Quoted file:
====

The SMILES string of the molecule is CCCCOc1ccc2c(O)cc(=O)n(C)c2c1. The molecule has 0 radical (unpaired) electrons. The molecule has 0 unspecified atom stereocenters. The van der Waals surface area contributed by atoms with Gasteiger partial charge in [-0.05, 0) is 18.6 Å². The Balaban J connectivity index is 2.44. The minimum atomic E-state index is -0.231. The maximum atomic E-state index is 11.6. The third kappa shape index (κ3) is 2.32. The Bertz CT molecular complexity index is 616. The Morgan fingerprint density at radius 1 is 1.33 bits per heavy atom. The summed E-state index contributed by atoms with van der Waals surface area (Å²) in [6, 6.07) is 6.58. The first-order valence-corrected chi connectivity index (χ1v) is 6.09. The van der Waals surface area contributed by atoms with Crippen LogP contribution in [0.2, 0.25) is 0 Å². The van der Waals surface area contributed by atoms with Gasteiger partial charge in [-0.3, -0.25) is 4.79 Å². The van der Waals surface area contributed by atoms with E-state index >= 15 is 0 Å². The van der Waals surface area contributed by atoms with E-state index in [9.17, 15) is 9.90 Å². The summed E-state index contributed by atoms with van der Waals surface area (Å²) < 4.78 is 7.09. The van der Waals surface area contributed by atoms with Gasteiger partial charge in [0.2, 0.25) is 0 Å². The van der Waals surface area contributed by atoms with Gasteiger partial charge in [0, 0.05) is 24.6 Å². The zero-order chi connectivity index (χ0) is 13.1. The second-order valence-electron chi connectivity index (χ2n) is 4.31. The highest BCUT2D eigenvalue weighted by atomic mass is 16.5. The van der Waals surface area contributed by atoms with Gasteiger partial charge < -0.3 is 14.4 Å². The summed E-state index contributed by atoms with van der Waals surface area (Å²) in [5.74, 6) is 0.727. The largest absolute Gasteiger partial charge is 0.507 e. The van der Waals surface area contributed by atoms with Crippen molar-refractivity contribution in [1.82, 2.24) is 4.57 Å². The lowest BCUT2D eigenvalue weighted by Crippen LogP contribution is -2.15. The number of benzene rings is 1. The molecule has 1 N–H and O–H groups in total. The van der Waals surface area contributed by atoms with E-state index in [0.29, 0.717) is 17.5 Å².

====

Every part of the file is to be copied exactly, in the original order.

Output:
The SMILES string of the molecule is CCCCOc1ccc2c(O)cc(=O)n(C)c2c1. The molecule has 0 radical (unpaired) electrons. The molecule has 0 unspecified atom stereocenters. The van der Waals surface area contributed by atoms with Gasteiger partial charge in [-0.05, 0) is 18.6 Å². The Balaban J connectivity index is 2.44. The minimum atomic E-state index is -0.231. The maximum atomic E-state index is 11.6. The third kappa shape index (κ3) is 2.32. The Bertz CT molecular complexity index is 616. The Morgan fingerprint density at radius 1 is 1.33 bits per heavy atom. The summed E-state index contributed by atoms with van der Waals surface area (Å²) in [6, 6.07) is 6.58. The first-order valence-corrected chi connectivity index (χ1v) is 6.09. The van der Waals surface area contributed by atoms with Crippen LogP contribution in [0.2, 0.25) is 0 Å². The van der Waals surface area contributed by atoms with Gasteiger partial charge in [-0.3, -0.25) is 4.79 Å². The van der Waals surface area contributed by atoms with E-state index >= 15 is 0 Å². The van der Waals surface area contributed by atoms with E-state index in [9.17, 15) is 9.90 Å². The summed E-state index contributed by atoms with van der Waals surface area (Å²) < 4.78 is 7.09. The van der Waals surface area contributed by atoms with Gasteiger partial charge in [0.2, 0.25) is 0 Å². The van der Waals surface area contributed by atoms with Gasteiger partial charge in [0, 0.05) is 24.6 Å². The zero-order chi connectivity index (χ0) is 13.1. The second-order valence-electron chi connectivity index (χ2n) is 4.31. The highest BCUT2D eigenvalue weighted by atomic mass is 16.5. The van der Waals surface area contributed by atoms with Gasteiger partial charge < -0.3 is 14.4 Å². The summed E-state index contributed by atoms with van der Waals surface area (Å²) in [5.74, 6) is 0.727. The largest absolute Gasteiger partial charge is 0.507 e. The van der Waals surface area contributed by atoms with Crippen molar-refractivity contribution in [1.82, 2.24) is 4.57 Å². The lowest BCUT2D eigenvalue weighted by Crippen LogP contribution is -2.15. The number of benzene rings is 1. The molecule has 1 N–H and O–H groups in total. The van der Waals surface area contributed by atoms with E-state index in [0.29, 0.717) is 17.5 Å².